By Betsy Finklea
The Dillon Historic School Foundation held a ceremony recently to unveil the historical marker at the J.V. Martin Junior High School auditorium.
The welcome was given by DHSF Chairman Gerald Berry. The invocation was given by Pastor Anthony Alford of Shiloh United Methodist Church.
Remarks then began. Mayor Todd Davis said a lot of hard work had gone into the project. He said many came through the halls of J.V. Martin and left with fonder memories. He talked about those who dedicated their time and efforts and those who will continue to do so to make this restoration a reality. Dillon District Four Superintendent Ray Rogers said this had been a long journey for the group. He said Bob Braddy came to him with the dream of restoring the auditorium. This group continued the dream and every time they met an obstacle, they found a way around it. He said while the group had already done a lot of work, there was still much hard work to do. He said this will be a treasure for years to come, and this facility had touched many in the community. Dillon County Council Chairman T.F. “Buzzy” Finklea, Jr., said he was glad to have a group preserving this historical treasure. Sheriff Major Hulon and Latta Police Chief Crystal Moore also offered comments.
Betty Lou Barclay, a member of the DHSF, said it was a big accomplishment for the DHSF to get the auditorium on the National Register of Historic Buildings. She said it took a great deal of perseverance, dedication, and stubbornness to get where they are today. She spoke about the importance of preserving historic treasure.
Berry then gave the history and mission of the DHSF. The history and goals as printed in the DHSF brochure reads as follows:
The Dillon Historic School Foundation (DHSF) was established in 2010 by a group of interest citizens with two primary goals. The first of these goals was having the DHS/JVM auditorium, gymnasium, cafeteria and the Dillon Graded School (1896) recognized by the National Register of Historic Places. This first goal was successfully accomplished by DHSF in 2014.
The Foundation’s second goal is to renovate, refurbish, and fully restore the 1936 auditorium as a cultural center and an arts venue to serve the local community. The auditorium has a seating capacity of 1046, a 60-foot stage with ample wing space, a projection room, the original footlights, unparalleled acoustics, and spacious lobbies on the first level and on the mezzanine.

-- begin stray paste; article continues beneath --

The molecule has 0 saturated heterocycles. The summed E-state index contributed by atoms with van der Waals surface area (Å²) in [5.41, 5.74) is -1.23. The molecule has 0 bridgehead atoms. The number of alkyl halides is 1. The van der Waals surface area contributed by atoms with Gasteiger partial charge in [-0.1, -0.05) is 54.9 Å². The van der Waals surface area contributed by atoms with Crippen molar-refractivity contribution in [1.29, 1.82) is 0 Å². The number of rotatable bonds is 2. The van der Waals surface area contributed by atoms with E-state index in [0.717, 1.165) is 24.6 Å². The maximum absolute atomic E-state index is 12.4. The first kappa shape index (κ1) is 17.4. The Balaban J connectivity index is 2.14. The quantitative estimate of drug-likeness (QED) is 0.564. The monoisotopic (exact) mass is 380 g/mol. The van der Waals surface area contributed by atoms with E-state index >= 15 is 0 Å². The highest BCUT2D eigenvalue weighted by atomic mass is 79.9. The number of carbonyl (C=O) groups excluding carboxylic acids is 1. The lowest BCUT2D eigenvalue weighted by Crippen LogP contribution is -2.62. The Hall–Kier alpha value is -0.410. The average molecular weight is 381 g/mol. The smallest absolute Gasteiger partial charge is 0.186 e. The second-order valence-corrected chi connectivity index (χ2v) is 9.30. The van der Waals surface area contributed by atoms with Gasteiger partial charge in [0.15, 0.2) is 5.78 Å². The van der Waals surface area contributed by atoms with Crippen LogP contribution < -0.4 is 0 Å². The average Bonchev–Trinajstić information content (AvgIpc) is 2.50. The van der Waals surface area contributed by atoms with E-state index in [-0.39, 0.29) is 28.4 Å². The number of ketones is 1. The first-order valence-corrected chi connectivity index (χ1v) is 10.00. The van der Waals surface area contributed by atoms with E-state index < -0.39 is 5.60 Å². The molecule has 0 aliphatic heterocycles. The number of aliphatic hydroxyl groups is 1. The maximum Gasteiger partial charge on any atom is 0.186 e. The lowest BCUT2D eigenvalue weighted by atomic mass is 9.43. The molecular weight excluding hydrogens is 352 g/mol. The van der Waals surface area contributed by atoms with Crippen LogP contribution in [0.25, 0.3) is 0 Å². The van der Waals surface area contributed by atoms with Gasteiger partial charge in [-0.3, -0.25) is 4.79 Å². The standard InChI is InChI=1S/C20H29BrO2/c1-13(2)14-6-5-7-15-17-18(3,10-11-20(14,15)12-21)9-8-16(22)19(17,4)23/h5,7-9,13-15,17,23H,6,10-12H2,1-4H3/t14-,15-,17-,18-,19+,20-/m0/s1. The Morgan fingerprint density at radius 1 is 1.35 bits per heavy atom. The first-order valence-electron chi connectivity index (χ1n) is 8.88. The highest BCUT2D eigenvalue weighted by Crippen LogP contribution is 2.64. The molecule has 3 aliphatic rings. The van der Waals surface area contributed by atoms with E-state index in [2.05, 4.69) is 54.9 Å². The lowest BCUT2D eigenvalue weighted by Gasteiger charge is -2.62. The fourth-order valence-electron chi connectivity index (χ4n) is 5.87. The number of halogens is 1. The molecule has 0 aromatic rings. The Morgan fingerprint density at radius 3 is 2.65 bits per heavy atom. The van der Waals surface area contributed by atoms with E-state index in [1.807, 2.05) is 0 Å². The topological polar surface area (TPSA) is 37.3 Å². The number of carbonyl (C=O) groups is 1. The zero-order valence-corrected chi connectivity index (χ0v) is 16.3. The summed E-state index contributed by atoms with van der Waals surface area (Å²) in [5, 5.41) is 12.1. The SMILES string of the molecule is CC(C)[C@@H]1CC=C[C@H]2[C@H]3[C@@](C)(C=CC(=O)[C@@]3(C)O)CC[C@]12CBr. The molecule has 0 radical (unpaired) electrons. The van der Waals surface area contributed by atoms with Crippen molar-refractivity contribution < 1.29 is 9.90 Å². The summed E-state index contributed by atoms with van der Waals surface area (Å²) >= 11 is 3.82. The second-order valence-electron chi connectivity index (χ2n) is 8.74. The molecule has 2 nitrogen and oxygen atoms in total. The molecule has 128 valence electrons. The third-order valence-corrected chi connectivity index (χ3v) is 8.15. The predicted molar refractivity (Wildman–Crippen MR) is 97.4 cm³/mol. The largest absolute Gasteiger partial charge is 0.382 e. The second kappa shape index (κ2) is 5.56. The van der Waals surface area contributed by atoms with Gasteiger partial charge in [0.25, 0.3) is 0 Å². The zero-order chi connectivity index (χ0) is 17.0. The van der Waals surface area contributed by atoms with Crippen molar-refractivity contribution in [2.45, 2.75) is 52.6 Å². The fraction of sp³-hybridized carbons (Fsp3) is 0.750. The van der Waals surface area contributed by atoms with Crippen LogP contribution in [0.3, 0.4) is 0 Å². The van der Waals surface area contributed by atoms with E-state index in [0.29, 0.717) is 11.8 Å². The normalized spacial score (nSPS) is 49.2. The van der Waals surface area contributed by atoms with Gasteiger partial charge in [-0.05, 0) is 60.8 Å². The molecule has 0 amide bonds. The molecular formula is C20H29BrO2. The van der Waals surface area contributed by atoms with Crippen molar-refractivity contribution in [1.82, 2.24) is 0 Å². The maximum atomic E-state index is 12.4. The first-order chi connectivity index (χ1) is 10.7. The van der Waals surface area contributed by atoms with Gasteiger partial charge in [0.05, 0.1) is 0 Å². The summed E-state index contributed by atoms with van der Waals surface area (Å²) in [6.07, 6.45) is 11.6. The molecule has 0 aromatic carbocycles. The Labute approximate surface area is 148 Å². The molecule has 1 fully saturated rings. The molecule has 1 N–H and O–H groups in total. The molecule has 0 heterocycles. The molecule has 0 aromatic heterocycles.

Miss Helen Culp, prestigious band director of DHS for many years may have said it best:
“After many years of use, multiple repairs are needed to return this fine ‘Old Lady’ to former beauty and usefulness.”
DHSF actively promotes a once-in-a-lifetime opportunity to reopen the auditorium doors as a legacy for generations to come. DHSF urges the Dillon Community to bring the town’s rich cultural past to the present by supporting the auditorium restoration.
The mission of the Dillon Historic School Foundation is to renovate and restore the former Dillon High School Auditorium. Share the dream of preserving this beautiful, irreplaceable building so that it can once again be the entertainment and cultural center of our Dillon Community and our neighbors.
Those in attendance sang the Dillon High School alma mater led by Gerald Berry.
The group then adjourned outside where the marker was unveiled.
The marker reads as follows:
DILLON GRADED SCHOOL AND DILLON PUBLIC SCHOOL
The Dillon School Campus includes a unique collection of educational buildings from different periods, each representing the pedagogical and architectural styles of the age. The first building constructed on the campus was the 1896 Dillon Graded School. Built in the Italianate-style, the schoolwas meant as a statement ofthe community’s commitmentto educating its children. Auditorium and gymnasium additions built in 1936 display a striped classicismtypical of Public Works Administration (PWA) funded building projects. The 1957 cafeteria addition exhibits then-prevailing thinking that one-story schools with window walls for light and circulation were best. The complex was listed in the National Register of Historic Places in 2014. Sponsored by the Dillon Historic School Foundation, 2015
The benediction was given by Rev. John Bumgardner, pastor of Dillon First Presbyterian Church. Several in attendance then went and visited the auditorium.